• Tragedy out of Japan as former PM Shinzo Abe is shot
  • The ASX 200 was up 0.50% today, 2% for the week
  • Tech and Consumer Discretionary were this week’s leading sectors

Shocking news out of Japan today as former Prime Minister Shinzo Abe was reportedly shot while making a speech in the city of Nara. Early reports said that he was unresponsive before being taken to the hospital.

Asian markets were little changed after the incident, with Nikkei holding on to its 0.60% gain, while the Yen gained as traders flock to the currency in times of uncertainties.

The ASX also rose by 0.50% at the close of Friday.

For the week, the benchmark ASX 200 was up over 2%. Tech gained the most, rising by 7%, followed by Consumer Discretionary by 5%. The worst performing sector for the week was Mining, down by 1%.

Today, Energy led all other sectors as oil shot back up by 4% after a 10% slump the previous day. Brent crude is now trading back above US$100 a barrel at US$105.30.

Some good news out of China despite the latest lockdown threats in Shanghai, where the central government is considering a $220 billion stimulus to boost the economy. The Chinese Ministry of Finance is said to be mulling an idea to allow local governments to sell 1.5 trillion yuan of infrastructure bonds in the second half of the year.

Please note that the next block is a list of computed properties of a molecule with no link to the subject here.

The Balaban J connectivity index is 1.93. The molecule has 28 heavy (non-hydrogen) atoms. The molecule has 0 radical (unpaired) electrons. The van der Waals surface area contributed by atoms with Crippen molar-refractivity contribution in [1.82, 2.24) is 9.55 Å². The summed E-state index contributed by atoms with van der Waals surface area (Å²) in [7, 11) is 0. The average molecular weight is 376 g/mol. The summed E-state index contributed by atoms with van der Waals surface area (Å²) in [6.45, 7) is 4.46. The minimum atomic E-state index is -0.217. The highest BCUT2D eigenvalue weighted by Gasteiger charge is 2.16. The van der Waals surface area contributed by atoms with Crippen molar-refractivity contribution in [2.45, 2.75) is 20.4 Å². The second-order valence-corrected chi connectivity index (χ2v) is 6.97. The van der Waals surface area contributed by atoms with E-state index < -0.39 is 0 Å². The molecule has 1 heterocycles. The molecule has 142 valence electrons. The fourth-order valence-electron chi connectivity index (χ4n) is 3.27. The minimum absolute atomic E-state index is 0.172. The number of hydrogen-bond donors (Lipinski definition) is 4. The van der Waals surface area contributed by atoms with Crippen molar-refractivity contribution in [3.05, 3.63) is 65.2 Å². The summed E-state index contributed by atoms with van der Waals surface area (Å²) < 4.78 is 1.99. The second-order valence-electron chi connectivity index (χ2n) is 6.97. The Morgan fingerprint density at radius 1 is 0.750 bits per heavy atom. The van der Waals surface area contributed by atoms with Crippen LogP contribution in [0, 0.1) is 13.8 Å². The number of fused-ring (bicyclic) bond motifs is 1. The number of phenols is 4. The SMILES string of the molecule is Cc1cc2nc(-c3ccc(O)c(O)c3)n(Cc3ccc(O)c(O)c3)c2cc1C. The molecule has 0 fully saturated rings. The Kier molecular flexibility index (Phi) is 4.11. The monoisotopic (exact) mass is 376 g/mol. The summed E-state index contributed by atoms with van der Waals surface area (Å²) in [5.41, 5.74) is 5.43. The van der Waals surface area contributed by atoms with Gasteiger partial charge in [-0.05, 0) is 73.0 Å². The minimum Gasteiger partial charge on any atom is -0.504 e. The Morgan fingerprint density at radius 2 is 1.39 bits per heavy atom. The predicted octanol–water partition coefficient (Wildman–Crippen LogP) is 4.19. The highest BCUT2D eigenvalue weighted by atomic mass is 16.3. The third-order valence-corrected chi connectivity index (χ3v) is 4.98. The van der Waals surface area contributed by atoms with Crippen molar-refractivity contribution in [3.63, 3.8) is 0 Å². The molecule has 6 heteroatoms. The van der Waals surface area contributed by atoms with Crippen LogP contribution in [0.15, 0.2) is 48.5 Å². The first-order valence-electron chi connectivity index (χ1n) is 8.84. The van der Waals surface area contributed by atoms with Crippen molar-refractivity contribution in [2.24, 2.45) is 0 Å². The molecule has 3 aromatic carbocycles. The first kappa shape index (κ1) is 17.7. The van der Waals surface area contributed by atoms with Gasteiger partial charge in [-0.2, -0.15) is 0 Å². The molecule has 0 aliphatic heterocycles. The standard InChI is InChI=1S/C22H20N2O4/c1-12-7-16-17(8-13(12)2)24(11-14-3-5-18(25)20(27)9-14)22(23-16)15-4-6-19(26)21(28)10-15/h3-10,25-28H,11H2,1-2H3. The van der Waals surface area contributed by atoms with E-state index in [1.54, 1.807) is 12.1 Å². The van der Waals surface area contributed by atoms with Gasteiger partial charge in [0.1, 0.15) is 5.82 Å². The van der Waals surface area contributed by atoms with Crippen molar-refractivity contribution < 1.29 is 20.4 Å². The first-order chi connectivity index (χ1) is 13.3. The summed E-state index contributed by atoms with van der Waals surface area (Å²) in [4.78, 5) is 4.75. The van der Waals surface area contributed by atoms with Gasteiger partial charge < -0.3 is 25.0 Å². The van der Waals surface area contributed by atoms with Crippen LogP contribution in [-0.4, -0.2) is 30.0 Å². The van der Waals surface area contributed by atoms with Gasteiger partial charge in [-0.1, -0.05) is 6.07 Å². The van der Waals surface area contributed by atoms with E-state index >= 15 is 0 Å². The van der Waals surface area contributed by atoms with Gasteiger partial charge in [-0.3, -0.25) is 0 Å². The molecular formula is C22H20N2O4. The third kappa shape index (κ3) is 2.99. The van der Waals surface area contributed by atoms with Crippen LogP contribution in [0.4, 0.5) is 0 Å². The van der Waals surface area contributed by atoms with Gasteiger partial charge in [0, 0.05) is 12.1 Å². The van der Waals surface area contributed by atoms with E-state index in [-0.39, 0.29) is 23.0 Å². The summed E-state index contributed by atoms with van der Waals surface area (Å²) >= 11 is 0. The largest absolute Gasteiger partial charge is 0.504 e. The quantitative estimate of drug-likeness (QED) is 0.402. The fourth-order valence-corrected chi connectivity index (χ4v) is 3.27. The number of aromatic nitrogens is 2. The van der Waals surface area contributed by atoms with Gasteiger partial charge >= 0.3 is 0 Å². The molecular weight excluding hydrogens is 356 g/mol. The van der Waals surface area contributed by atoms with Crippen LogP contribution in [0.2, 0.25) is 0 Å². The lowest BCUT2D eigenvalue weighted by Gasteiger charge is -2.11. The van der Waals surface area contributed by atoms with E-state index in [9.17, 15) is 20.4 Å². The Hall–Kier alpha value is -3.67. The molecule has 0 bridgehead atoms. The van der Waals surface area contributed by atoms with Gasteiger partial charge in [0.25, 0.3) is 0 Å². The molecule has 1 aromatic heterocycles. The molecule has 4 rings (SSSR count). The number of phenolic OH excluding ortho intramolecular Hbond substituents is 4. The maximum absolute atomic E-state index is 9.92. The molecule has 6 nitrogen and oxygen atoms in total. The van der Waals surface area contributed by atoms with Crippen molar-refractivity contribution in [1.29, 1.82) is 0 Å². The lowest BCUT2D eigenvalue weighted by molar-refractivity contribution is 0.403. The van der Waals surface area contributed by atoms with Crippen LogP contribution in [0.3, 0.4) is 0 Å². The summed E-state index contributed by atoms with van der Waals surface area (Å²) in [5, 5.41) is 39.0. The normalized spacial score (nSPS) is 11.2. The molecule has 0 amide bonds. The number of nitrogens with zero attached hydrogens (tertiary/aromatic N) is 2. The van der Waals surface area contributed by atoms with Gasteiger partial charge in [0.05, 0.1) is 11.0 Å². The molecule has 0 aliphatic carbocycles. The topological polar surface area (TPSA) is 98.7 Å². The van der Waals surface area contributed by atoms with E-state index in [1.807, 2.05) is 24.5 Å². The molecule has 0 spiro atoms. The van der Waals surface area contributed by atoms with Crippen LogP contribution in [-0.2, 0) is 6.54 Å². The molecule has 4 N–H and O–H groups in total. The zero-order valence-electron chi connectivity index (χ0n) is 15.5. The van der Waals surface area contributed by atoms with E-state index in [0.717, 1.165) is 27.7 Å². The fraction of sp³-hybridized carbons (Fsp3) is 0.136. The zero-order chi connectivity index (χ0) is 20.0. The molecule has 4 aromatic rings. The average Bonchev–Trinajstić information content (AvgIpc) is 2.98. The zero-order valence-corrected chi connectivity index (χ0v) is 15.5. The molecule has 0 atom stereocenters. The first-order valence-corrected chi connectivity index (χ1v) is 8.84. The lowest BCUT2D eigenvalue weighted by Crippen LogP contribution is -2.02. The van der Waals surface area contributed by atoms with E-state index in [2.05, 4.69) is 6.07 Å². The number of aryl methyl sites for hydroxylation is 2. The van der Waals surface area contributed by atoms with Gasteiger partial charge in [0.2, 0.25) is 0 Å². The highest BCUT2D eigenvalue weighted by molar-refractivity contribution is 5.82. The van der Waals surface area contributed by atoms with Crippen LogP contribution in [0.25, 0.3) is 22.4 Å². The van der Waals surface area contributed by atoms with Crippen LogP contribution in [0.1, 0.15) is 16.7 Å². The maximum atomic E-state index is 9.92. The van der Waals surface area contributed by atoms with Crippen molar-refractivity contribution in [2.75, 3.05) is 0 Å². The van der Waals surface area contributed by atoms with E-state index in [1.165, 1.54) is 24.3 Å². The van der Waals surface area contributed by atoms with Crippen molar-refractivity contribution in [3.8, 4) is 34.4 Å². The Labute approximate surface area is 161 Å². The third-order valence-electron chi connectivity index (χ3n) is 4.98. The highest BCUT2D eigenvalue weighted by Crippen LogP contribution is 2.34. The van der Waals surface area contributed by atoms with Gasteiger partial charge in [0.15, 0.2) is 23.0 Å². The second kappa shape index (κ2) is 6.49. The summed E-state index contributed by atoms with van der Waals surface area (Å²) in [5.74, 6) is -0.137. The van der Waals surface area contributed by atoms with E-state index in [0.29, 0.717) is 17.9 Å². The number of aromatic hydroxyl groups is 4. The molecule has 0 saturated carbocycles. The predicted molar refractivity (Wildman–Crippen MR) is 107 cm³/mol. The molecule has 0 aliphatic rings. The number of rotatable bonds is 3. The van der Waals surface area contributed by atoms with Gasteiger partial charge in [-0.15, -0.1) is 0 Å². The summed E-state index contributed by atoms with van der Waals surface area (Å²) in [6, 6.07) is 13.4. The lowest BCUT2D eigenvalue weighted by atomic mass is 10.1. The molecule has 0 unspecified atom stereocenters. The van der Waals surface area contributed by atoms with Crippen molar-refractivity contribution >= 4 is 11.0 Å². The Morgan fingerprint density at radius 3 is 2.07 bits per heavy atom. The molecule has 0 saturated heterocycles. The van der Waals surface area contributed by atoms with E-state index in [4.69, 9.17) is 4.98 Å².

Commodity prices have rebounded on the news with copper jumping 5% to $US7860 a tonne, and iron ore futures rising marginally in Singapore today.

Next week will see a couple of important data releases – Australia’s unemployment rate for June due out on Thursday, and the US inflation rate on Wednesday US time.


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Lithium miners Pilbara Minerals (ASX:PLS) and Liontown Resources (ASX:LTR) were the best large cap performers today on the back of rising metal prices.

Coal miner Whitehaven Coal (ASX:WHC) also rose 6%.


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Magellan Financial Services (ASX:MFG) was down 3% today after it once again reported a FUM (funds under management) outflow.

For the June quarter, Magellan experienced net outflows of $5.2 billion, which comprised of net retail outflows of $1.7 billion and net institutional outflows of $3.5 billion.